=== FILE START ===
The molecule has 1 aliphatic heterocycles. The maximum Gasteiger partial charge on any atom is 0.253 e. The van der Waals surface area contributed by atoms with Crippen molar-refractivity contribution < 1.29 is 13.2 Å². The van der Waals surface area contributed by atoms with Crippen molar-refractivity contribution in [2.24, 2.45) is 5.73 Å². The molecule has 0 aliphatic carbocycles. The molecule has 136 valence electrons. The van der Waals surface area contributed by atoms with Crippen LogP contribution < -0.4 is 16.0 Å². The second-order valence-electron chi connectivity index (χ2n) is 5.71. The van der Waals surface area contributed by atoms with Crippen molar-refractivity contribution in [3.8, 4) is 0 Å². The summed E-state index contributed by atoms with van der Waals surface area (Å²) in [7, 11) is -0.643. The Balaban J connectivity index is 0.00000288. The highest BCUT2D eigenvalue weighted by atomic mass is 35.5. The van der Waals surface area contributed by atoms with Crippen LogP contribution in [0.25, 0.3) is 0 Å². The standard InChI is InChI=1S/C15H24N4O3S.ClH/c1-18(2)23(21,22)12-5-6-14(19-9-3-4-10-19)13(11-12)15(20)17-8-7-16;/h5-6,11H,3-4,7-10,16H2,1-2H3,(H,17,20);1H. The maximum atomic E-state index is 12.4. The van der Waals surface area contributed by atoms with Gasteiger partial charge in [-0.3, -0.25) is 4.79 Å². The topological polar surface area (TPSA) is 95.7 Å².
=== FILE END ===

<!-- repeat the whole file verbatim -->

The molecule has 1 aliphatic heterocycles. The maximum Gasteiger partial charge on any atom is 0.253 e. The van der Waals surface area contributed by atoms with Crippen molar-refractivity contribution < 1.29 is 13.2 Å². The van der Waals surface area contributed by atoms with Crippen molar-refractivity contribution in [2.24, 2.45) is 5.73 Å². The molecule has 0 aliphatic carbocycles. The molecule has 136 valence electrons. The van der Waals surface area contributed by atoms with Crippen LogP contribution < -0.4 is 16.0 Å². The second-order valence-electron chi connectivity index (χ2n) is 5.71. The van der Waals surface area contributed by atoms with Crippen molar-refractivity contribution in [3.8, 4) is 0 Å². The summed E-state index contributed by atoms with van der Waals surface area (Å²) in [7, 11) is -0.643. The Balaban J connectivity index is 0.00000288. The highest BCUT2D eigenvalue weighted by atomic mass is 35.5. The van der Waals surface area contributed by atoms with Crippen LogP contribution in [0.25, 0.3) is 0 Å². The standard InChI is InChI=1S/C15H24N4O3S.ClH/c1-18(2)23(21,22)12-5-6-14(19-9-3-4-10-19)13(11-12)15(20)17-8-7-16;/h5-6,11H,3-4,7-10,16H2,1-2H3,(H,17,20);1H. The maximum atomic E-state index is 12.4. The van der Waals surface area contributed by atoms with Gasteiger partial charge in [-0.3, -0.25) is 4.79 Å². The topological polar surface area (TPSA) is 95.7 Å².